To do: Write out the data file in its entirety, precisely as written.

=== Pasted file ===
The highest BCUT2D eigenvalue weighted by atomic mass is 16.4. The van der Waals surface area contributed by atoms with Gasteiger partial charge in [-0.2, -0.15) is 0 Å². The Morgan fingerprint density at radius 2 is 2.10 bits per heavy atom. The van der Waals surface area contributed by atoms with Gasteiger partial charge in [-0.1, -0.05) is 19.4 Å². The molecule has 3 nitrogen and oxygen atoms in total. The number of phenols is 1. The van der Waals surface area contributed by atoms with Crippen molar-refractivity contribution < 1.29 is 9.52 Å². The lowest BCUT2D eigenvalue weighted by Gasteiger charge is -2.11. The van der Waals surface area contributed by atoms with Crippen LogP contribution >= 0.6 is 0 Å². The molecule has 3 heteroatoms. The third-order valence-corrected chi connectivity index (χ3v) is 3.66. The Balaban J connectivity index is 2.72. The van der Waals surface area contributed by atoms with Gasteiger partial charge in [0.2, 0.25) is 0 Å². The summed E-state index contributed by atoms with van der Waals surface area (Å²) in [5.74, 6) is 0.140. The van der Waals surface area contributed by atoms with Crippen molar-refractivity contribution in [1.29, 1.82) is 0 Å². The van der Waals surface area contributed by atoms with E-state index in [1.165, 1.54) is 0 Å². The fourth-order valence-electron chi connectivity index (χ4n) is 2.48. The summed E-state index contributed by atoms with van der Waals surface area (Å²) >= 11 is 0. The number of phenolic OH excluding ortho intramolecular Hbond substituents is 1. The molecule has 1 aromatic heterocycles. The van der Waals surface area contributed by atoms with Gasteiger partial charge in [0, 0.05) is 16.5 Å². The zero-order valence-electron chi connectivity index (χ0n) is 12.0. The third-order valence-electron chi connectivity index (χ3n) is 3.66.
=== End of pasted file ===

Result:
The highest BCUT2D eigenvalue weighted by atomic mass is 16.4. The van der Waals surface area contributed by atoms with Gasteiger partial charge in [-0.2, -0.15) is 0 Å². The Morgan fingerprint density at radius 2 is 2.10 bits per heavy atom. The van der Waals surface area contributed by atoms with Gasteiger partial charge in [-0.1, -0.05) is 19.4 Å². The molecule has 3 nitrogen and oxygen atoms in total. The number of phenols is 1. The van der Waals surface area contributed by atoms with Crippen molar-refractivity contribution < 1.29 is 9.52 Å². The lowest BCUT2D eigenvalue weighted by Gasteiger charge is -2.11. The van der Waals surface area contributed by atoms with Crippen LogP contribution >= 0.6 is 0 Å². The molecule has 3 heteroatoms. The third-order valence-corrected chi connectivity index (χ3v) is 3.66. The Balaban J connectivity index is 2.72. The van der Waals surface area contributed by atoms with Gasteiger partial charge in [0.2, 0.25) is 0 Å². The summed E-state index contributed by atoms with van der Waals surface area (Å²) in [5.74, 6) is 0.140. The van der Waals surface area contributed by atoms with Crippen molar-refractivity contribution in [1.29, 1.82) is 0 Å². The van der Waals surface area contributed by atoms with E-state index in [1.165, 1.54) is 0 Å². The fourth-order valence-electron chi connectivity index (χ4n) is 2.48. The summed E-state index contributed by atoms with van der Waals surface area (Å²) >= 11 is 0. The number of phenolic OH excluding ortho intramolecular Hbond substituents is 1. The molecule has 1 aromatic heterocycles. The van der Waals surface area contributed by atoms with Gasteiger partial charge in [0, 0.05) is 16.5 Å². The zero-order valence-electron chi connectivity index (χ0n) is 12.0. The third-order valence-electron chi connectivity index (χ3n) is 3.66.